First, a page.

4 Lessons on Diversity I learned from watching The Lego Movie

4 Lessons on Diversity I learned from watching The Lego Movie

It’s been a time for deep introspection for many at Common Ground over these last few weeks as we’ve grappled with the Diversity series. If some of the other blog posts are anything to go by, it also hasn’t been easy.

Recently at Small Group we discussed with great fervor the different viewpoints around Diversity and also our, as the Church’s, role in this in reality. It was a great time, I came away challenged and excited for the future. (As a quick side-note, Small Groups are a perfectly positioned platform that allows the space to really work through some of these tough questions. I highly recommend you find out more here.)

It’s for this reason I felt a slightly less serious view on a very serious topic was in order.

Let me apologise in advance; there’s a pretty good chance by the end of this post you will have the theme song of The Lego Movie stuck in your head for many hours to come. Enjoy. Everything is AWESOOOOOME!!!

I have watched this movie more times that I would care to admit. In my defense, I have a four-year-old who received the DVD as a gift that he picked out himself. This was after him and I watched the movie at the cinema. This is my story and I’m sticking to it. If you haven’t watched the Lego Movie I’d highly recommend it. I’ll try not to give too much away. Just try not to watch it 63 times.

Here are four lessons on Diversity I learned from the movie:

You were never created to blend in

Emmet is the perfect Lego Guy. He blends in. He does the same thing day in and out and never lives life outside of President Business’s user manual .There’s only one problem with this scenario, nobody knows he exists!

It’s hard to standout when you live life the same as everyone else. When you go with the flow. You see, just like Emmet you were created for a purpose and until you intentionally pursue your purpose all you’ll do is blend in.

Our world would be so boring if we all looked alike, spoke the same and had no cultural differences. I once heard someone say, “We’re all born original but most of us die carbon copies.”

You are (The) Special

Emmet is The Special in the movie, the accidental hero who breaks out of the rut of mediocrity and saves the day. Yes, I have just described the potential storyline to your life. We need to celebrate what makes us different instead of allowing our differences to hold us back. More important, once we start celebrating what makes people around us different we empower them to reach their potential.

Change your view, change your world

Wyldstyle (who’s not a DJ) is everything Emmet is not. She’s vivacious and creative and lives her life swimming upstream. Have you ever noticed that people who make the biggest impact on society are people who are “different”. They have an out of the ordinary view of the world around them and they certainly have a different view of themselves. These people are secure in who they are, quirks and all.

You want to see our communities, work places and schools transformed? Change your view on the World. Step up to the plate and take a swing at it, you’ll be surprised at the difference you can make by changing your view.

Change is crucial for growth

The villain in the movie is President Business who hates change. So much so that he wants to stick everyone in Lego Land in place so that they stay in place. You don’t want to be That Guy.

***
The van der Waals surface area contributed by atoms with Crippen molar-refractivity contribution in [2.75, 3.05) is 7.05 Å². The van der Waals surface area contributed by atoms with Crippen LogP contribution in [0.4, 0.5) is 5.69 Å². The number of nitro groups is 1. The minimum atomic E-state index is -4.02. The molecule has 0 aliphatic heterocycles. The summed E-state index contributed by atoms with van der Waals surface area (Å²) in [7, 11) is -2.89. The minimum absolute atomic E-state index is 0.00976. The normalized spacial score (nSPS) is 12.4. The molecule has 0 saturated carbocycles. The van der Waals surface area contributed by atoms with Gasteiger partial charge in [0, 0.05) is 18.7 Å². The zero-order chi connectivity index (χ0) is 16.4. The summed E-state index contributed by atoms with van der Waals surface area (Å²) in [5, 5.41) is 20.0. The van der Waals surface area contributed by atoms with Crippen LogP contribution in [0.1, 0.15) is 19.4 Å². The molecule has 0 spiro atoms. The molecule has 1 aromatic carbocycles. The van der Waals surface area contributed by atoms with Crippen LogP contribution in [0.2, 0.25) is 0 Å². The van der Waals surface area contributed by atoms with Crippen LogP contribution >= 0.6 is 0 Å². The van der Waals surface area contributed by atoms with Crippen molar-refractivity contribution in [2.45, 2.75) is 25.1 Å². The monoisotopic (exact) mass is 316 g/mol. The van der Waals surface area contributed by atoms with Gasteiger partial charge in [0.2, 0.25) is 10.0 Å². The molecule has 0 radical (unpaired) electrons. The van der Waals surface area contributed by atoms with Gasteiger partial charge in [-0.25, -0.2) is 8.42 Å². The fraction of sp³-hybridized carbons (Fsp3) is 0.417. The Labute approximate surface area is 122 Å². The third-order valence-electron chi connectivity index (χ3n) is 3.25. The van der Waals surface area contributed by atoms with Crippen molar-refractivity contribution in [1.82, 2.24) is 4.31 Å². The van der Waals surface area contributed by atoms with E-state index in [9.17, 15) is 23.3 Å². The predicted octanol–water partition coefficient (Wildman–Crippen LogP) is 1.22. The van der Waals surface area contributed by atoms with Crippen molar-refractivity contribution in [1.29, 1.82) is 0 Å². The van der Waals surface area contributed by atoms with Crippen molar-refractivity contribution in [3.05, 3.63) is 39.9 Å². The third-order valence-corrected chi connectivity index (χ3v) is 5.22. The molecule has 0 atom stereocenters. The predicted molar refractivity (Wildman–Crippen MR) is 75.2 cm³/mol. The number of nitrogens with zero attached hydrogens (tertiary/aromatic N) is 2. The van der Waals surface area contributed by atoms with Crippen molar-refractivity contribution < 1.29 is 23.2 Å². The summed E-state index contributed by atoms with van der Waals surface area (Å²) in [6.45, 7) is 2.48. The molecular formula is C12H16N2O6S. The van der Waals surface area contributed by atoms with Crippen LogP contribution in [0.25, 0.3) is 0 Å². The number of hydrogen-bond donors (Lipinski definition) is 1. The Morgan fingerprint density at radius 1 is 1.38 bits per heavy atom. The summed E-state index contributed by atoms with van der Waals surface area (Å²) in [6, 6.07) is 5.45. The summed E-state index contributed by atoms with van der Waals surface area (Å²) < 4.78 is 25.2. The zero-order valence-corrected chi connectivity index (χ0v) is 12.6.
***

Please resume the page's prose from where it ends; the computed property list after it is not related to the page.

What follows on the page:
Embracing diversity means embracing change.

Yes, change can sometimes make us uncomfortable and is often a difficult process but change is also a precursor to growth.

So what is it about change that makes people so uncomfortable? I think it’s the fear of the unknown. It’s in our nature to want to be in control over as much as possible. This begs the question, who’s in control of your life?

This post was written by
Dion is a fashion trend caster, husband to Vanessa and dad to Zachary and Olivia. He is a member of the Common Ground Durbanville congregation.

2 Comments on "4 Lessons on Diversity I learned from watching The Lego Movie"

  • Roger Wood says

    Dion you seem to be implying that being like some of these characters is wrong. You imply that we need to change and break out of our mould. Surely accepting diversity means that we need to be willing to accept people as they are and not demand that they change so they can be acceptable. Some of us are structured people and others unstructured. Some are creative, some extroverts and some introverts. My view is that god accepts me as I am a as the potter gently moulds me into the person he wants me to be.

    • Dion Govender says

      Hi Roger, thank you for taking the time to read the piece and engage. I hear your overall sentiment but I just wanted to point out that I’ve used polarised fictional characters to point to aspects of all our personalities. I’m sure you will agree that we can all relate to aspects of the different characters in relation to diversity. Personally, I’m working on being a little less like Batman but that’s a different post for another time (I do hope you’ve watched the movie or that attempt at a joke would make no sense at all)
      That’s the thing about diversity isn’t it? It’s such a deep layered topic further complicated by our experiences, culture and world view but I like the point you make regarding acceptance, I wholly agree.
      I hope everything is awesome?
      Dion Govender

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